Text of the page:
A new study launched by InnoEnergy has found that the deployment of smog-reduction technologies could save EU citizens €183bn by 2025.
The report was produced in collaboration with accounting firm Deloitte. Titled Clean Air Challenge, it was launched in response to news from the European Commission that smog could cause as many as one in ten premature deaths globally and could cost the EU €475bn over the next seven years, the equivalent of 2.9% of average annual GDP.
Air quality was examined across Europe in the study and possible solutions in transport and heating were identified.
In the transport sector, the group suggested investment into and development of alternative fuel vehicles, infrastructure for alternative fuels and improved accessibility to low emission transport modes.
The limitations of current technology was cited as the cause of a slow uptake in energy efficient engine technologies.
Solutions proposed for heating include optimising combustion processes, improving insulation in buildings and optimising efficiency of energy management. In addition, introducing a smart heat grid and improving solar power efficiency were highlighted as possible routes for development.
The report said installing energy management systems complements smart energy grids, enabling consumers to monitor and control their own energy consumption while removing human inefficiencies such as lack of awareness or time.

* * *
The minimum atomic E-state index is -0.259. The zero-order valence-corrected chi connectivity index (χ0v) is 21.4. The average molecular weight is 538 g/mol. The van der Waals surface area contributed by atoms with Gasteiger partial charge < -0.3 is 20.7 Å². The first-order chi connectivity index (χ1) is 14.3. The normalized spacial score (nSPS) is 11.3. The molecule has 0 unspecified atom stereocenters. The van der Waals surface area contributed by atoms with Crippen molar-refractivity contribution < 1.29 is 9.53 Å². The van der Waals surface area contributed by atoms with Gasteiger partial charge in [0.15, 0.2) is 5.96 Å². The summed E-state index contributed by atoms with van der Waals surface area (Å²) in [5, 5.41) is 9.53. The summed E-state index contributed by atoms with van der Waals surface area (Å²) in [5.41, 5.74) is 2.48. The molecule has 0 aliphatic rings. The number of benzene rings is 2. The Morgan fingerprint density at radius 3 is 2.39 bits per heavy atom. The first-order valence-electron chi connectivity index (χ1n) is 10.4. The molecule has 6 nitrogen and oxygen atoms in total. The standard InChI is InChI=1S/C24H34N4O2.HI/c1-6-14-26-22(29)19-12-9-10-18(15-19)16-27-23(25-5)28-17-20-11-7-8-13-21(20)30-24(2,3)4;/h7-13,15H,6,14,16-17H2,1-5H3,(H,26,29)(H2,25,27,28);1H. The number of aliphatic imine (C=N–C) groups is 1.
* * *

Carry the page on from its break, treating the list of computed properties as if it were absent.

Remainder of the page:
It also cited transitioning to renewable energy for heating, establishing more combined heat and power stations, deploying heat pumps and working to decentralise heat generation as possible solutions in the report.
According to the group, renewable energy accounted for 18.6 % of total energy use in the EU for heating and cooling in 2015. To meet EU energy mix targets by 2030, an increase of 8.4% to a total of 27% usage of renewables for heating and cooling is needed.
The report concludes: “The integration of renewable energy as part of our heat source is a field with both a great potential and need for further development.”
At the launch of the new report, European Parliament Industry chair Jerzy Buzek said: “Smog is one of the most critical public health concerns of the century, accounting for as many as one in every ten premature deaths in the world – and over 400,000 premature deaths in Europe every year,
“The Clean Air Challenge report offers practical solutions that could help improve our citizens’ health and that could benefit the whole society. We must start implementing it throughout the EU without any delay.”
InnoEnergy CEO Diego Pavia said: “It is shocking that in this day and age, smog should still pose such a risk to the health of our communities. Putting the huge economic cost to one side, there is no reason, with the technology that is becoming available to us, that citizens should not be able to breathe clean air.”